Israel, Palestine & Israeli Arabs

From a historical point of view the 1948 War between Israel and the Arab states created a new geo-political reality in the Middle East. What was the experience of victory for one side was imprinted as a painful defeat by the other side. Since then, for seven continuous decades, Israel’s relations with its non-Jewish citizens (usually termed Arab Israelis) and the Palestinians has been one of the main subjects for multi-disciplinary research.

The June 1967 War made the complexity of these relations even more acute following Israel’s entry into areas of Judea and Samaria and the Gaza Strip as the acting sovereign power. The Oslo Accords (1993) and the one-sided step taken by Israel to disengage from the Gaza Strip (the summer of 2005) also contributed new issues to the inter-relationship between the sides and, to the “traditional” questions, such as the chances of entering into a political process or an additional security escalation between the Palestinians and Israel, new questions were added. These included the mutual relations between Fatah (and the Palestinian Authority) and Hamas, Israel’s policy of differentiating between two separate Palestinian arenas,  the links between the Palestinian organizations and the countries in the region (and the world), the heritage and inheritance of Abu Mazen, the establishment of new political frameworks, the economic situation and the image of the young Palestinian generation.

These changes, both directly and indirectly, also had an influence on the Israeli Arabs and the questions involving their national identity, the level of their readiness to integrate into Israeli society or to separate themselves from it and the level of their mobilization (through identification, protest and violence) in support of the Palestinian national struggle, are only a selection of the issues that are being constantly researched in regard to Israel’s Arab minority.

In addition to the above one has to add the influence of the new technologies that are entering the Palestinian arena and external ideas such as, on the one hand, World Jihad and, on the other, modernization and western liberalization.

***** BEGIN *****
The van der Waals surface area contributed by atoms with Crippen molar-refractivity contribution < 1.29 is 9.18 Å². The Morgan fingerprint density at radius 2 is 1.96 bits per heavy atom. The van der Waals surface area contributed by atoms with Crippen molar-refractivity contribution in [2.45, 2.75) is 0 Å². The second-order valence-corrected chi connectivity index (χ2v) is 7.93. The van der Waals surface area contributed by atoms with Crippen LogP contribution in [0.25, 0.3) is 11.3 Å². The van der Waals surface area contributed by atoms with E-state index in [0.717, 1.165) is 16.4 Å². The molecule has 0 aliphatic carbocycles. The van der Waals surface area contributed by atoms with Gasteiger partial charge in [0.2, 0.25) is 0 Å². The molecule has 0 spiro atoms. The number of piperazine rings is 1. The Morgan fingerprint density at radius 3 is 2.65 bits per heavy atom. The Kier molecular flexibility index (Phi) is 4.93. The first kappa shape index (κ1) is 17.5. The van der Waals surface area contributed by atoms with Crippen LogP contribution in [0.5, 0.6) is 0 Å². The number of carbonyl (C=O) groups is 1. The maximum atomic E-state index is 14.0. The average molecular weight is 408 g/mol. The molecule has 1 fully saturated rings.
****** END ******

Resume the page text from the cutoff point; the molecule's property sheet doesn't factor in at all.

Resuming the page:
These and other questions are worth studying regularly for the simple reason that they all directly and indirectly influence the Israeli public and its decision makers both as individuals and as a collective. 

Goals for research and research development:

“The Palestinian Division” in the Middle East and Central Asia Research Center will focus upon the following goals:

  1. The publication of studies that provide a picture of the reality of the Palestinian arena that will make it possible for readers to familiarize themselves with the subject.
  2. To gain exposure of the Division through its publications, appearances in media events and study days devoted to the Palestinian world.
  3. The development of position papers and political recommendations for the decision makers.
  4. The development of research networks with academic factors in Israel, the Middle East and the world.
  5. The growth of the number of students that deal with research into the Middle East as a whole and the Palestinian world in particular.

The Normalization of Relations with Arab and Muslim States


Human rights in light of radical Islam in Europe – can democracy protect itself from those who challenge it from within?

Member countries of the European Union have common principles and understandings regarding two key notions: Rule of Law and protection of rights of its citizens. Some countries hold special protected rights within their local constitutions – that is, human rights, regardless of the status of individuals currently staying in their territory, such as is the

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One accord, two interpretations

It was the German philosopher Gottfried Leibniz (1646-1716) who made the statement “Only an unlimited plurality of glances will bring us closer to the truth. Only a full awareness of the fact of a gaze subject to the particular angle from which it comes can prevent the false pretense of any gaze from presenting itself,

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Thinking before Acting

Levi Eshkol, the Israeli Prime Minister in 1967, stated during a government weekly meeting in August 1967: “Sometimes the bride comes with an unwanted dowry. The bride, according to Eshkol, is the territories. The dowry are the Palestinians who lived in them.”[1] The same bride and dowry are on the table now, as they were

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